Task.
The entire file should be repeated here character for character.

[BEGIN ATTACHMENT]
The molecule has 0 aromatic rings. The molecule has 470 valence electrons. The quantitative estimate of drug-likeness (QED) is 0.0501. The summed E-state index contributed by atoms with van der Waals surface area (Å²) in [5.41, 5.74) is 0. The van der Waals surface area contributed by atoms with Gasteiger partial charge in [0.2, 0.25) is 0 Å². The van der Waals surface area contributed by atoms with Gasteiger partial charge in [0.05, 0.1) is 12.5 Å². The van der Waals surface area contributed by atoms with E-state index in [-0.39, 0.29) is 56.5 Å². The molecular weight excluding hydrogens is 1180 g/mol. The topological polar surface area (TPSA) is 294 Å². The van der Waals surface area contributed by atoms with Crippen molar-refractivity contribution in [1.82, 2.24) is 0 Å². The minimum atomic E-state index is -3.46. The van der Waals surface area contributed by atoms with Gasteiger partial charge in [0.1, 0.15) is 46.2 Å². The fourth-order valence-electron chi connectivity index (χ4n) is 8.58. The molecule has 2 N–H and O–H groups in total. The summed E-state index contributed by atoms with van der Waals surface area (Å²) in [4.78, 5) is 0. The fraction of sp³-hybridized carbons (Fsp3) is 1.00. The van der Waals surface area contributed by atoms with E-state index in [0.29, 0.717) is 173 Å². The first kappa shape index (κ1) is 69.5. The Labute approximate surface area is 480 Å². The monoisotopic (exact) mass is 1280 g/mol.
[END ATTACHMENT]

The molecule has 0 aromatic rings. The molecule has 470 valence electrons. The quantitative estimate of drug-likeness (QED) is 0.0501. The summed E-state index contributed by atoms with van der Waals surface area (Å²) in [5.41, 5.74) is 0. The van der Waals surface area contributed by atoms with Gasteiger partial charge in [0.2, 0.25) is 0 Å². The van der Waals surface area contributed by atoms with Gasteiger partial charge in [0.05, 0.1) is 12.5 Å². The van der Waals surface area contributed by atoms with E-state index in [-0.39, 0.29) is 56.5 Å². The molecular weight excluding hydrogens is 1180 g/mol. The topological polar surface area (TPSA) is 294 Å². The van der Waals surface area contributed by atoms with Crippen molar-refractivity contribution in [1.82, 2.24) is 0 Å². The minimum atomic E-state index is -3.46. The van der Waals surface area contributed by atoms with Gasteiger partial charge in [0.1, 0.15) is 46.2 Å². The fourth-order valence-electron chi connectivity index (χ4n) is 8.58. The molecule has 2 N–H and O–H groups in total. The summed E-state index contributed by atoms with van der Waals surface area (Å²) in [4.78, 5) is 0. The fraction of sp³-hybridized carbons (Fsp3) is 1.00. The van der Waals surface area contributed by atoms with E-state index in [0.29, 0.717) is 173 Å². The first kappa shape index (κ1) is 69.5. The Labute approximate surface area is 480 Å². The monoisotopic (exact) mass is 1280 g/mol.